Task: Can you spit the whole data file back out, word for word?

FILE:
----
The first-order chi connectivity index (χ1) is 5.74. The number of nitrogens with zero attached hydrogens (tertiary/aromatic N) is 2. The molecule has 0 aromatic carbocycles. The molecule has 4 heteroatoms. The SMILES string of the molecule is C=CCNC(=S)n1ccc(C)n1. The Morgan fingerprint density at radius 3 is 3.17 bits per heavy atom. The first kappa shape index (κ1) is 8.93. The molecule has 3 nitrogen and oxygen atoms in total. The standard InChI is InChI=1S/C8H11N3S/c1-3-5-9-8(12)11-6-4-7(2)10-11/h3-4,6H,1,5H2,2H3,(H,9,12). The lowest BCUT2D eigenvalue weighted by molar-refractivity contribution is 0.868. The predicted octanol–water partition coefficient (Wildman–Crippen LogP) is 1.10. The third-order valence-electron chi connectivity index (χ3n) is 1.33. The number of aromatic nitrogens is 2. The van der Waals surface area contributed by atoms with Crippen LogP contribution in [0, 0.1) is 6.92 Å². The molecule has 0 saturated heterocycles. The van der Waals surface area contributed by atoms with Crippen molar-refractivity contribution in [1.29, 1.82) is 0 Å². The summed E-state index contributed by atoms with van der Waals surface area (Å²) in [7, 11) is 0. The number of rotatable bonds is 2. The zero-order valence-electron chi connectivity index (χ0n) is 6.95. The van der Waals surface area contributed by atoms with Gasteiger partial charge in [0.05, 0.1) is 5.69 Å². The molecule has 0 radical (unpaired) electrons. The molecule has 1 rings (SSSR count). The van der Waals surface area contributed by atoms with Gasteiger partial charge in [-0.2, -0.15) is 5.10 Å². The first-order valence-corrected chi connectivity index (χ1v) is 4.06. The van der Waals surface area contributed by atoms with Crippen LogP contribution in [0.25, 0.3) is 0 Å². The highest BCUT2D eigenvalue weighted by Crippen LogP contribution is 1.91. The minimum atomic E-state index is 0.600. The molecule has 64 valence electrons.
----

The first-order chi connectivity index (χ1) is 5.74. The number of nitrogens with zero attached hydrogens (tertiary/aromatic N) is 2. The molecule has 0 aromatic carbocycles. The molecule has 4 heteroatoms. The SMILES string of the molecule is C=CCNC(=S)n1ccc(C)n1. The Morgan fingerprint density at radius 3 is 3.17 bits per heavy atom. The first kappa shape index (κ1) is 8.93. The molecule has 3 nitrogen and oxygen atoms in total. The standard InChI is InChI=1S/C8H11N3S/c1-3-5-9-8(12)11-6-4-7(2)10-11/h3-4,6H,1,5H2,2H3,(H,9,12). The lowest BCUT2D eigenvalue weighted by molar-refractivity contribution is 0.868. The predicted octanol–water partition coefficient (Wildman–Crippen LogP) is 1.10. The third-order valence-electron chi connectivity index (χ3n) is 1.33. The number of aromatic nitrogens is 2. The van der Waals surface area contributed by atoms with Crippen LogP contribution in [0, 0.1) is 6.92 Å². The molecule has 0 saturated heterocycles. The van der Waals surface area contributed by atoms with Crippen molar-refractivity contribution in [1.29, 1.82) is 0 Å². The summed E-state index contributed by atoms with van der Waals surface area (Å²) in [7, 11) is 0. The number of rotatable bonds is 2. The zero-order valence-electron chi connectivity index (χ0n) is 6.95. The van der Waals surface area contributed by atoms with Gasteiger partial charge in [0.05, 0.1) is 5.69 Å². The molecule has 0 radical (unpaired) electrons. The molecule has 1 rings (SSSR count). The van der Waals surface area contributed by atoms with Gasteiger partial charge in [-0.2, -0.15) is 5.10 Å². The first-order valence-corrected chi connectivity index (χ1v) is 4.06. The van der Waals surface area contributed by atoms with Crippen LogP contribution in [0.25, 0.3) is 0 Å². The highest BCUT2D eigenvalue weighted by Crippen LogP contribution is 1.91. The minimum atomic E-state index is 0.600. The molecule has 64 valence electrons.